Arbitration and IRC

Group of arbitrators makes public statement about IRC

Several months of rancor over the IRC channels used for Wikipedia-related discussion, in particular #wikipedia-en-admins, resulted in a rejected request for arbitration last week. It also brought about an unusual public statement from part of the Arbitration Committee, amid various efforts to deal with the perceived problems of IRC.

The request for arbitration, submitted by Irpen, called for this "admin-only" channel to be shut down, following an earlier pronouncement by the Arbitration Committee that due to cases of "gross incivility" on IRC, they would take IRC behavior into account in arbitration cases "if it results in disruption on Wikipedia." The #wikipedia-en-admins channel was originally set up at the request of Jimbo Wales, to provide him with a forum where he could quickly reach a sizable number of trusted editors, who could deal with pressing problems in articles that he wished to keep confidential. Among the complaints that have been raised about it, aside from incivility itself, are charges that the channel has been used to coordinate retribution against other editors (notably in a block of Giano), and the presence of several users who are not in fact administrators. Channel participants, meanwhile, have objected to the breaches of confidentiality involved, since channel policy prohibits the publication of logs, which the critics in turn complain prevents them from presenting evidence of its problems.

After some initial uncertainty about accepting the case, it was rejected after a majority of the Committee concluded it fell outside their purview. The extent of the Arbitration Committee's jurisdiction and the acceptability of evidence from outside Wikipedia itself has been a tricky subject in previous situations. Instead, several arbitrators presented their personal views regarding IRC in separate statements. UninvitedCompany wrote the longest statement, while Paul August and Kirill Lokshin indicated that they largely agreed with its contents. Among the points addressed was a criticism of fellow arbitrator Jdforrester, one of the operators (or chanops) who controls access to the channel, for "making an implicit personal attack" on Giano's allies. (Jdforrester did not participate in the public deliberation of the case and would presumably have been recused had it been accepted.)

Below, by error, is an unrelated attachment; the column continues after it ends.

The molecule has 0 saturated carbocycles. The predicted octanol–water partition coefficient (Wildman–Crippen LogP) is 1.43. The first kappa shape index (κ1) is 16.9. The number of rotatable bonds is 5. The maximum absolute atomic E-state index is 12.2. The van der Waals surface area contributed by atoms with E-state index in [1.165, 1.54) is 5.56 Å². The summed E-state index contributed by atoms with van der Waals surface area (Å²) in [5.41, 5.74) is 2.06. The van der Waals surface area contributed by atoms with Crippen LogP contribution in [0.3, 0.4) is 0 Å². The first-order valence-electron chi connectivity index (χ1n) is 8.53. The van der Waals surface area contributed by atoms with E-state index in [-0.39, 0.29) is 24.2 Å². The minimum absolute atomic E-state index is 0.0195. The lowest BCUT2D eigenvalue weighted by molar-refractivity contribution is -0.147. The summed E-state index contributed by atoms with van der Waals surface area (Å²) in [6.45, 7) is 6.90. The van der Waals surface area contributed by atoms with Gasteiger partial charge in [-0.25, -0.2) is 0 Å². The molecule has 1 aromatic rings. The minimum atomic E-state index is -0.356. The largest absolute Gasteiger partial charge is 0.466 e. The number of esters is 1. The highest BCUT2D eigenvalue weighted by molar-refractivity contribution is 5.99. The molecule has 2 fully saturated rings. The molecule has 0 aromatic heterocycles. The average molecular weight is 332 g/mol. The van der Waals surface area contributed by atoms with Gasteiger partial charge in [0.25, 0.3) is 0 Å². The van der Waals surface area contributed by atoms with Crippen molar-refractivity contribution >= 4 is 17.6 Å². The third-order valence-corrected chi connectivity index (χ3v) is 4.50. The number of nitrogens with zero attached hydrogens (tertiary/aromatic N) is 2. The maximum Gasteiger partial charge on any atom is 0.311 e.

Those acquainted with Jdforrester know him as having a very sardonic wit, and the comments in question appeared to be rather over-the-top and not intended to be taken seriously. UninvitedCompany explained that he declined to credit this, as in his view it was particularly inappropriate for someone in a position of power to joke at the expense of the powerless. Some of the channel's critics gave little sign that they found any humour in the comments.

Further elaborating on his statement, UninvitedCompany said that he made his views public partly because he felt that a balanced middle ground wasn't being represented. The debate has at times appeared to put IRC critics in a position of damning all external discussion of Wikipedia, or denigrating the contributions of people who don't primarily write articles. Meanwhile, IRC participants become defensive and sometimes dismiss real concerns about activity there, giving them all a bad image on account of misbehavior by a few. UninvitedCompany described the middle ground as a position that IRC "is fundamentally a useful resource" but some steps should be taken to improve it. He encouraged more people to participate in the channel and help discourage inappropriate behavior.

Background of dispute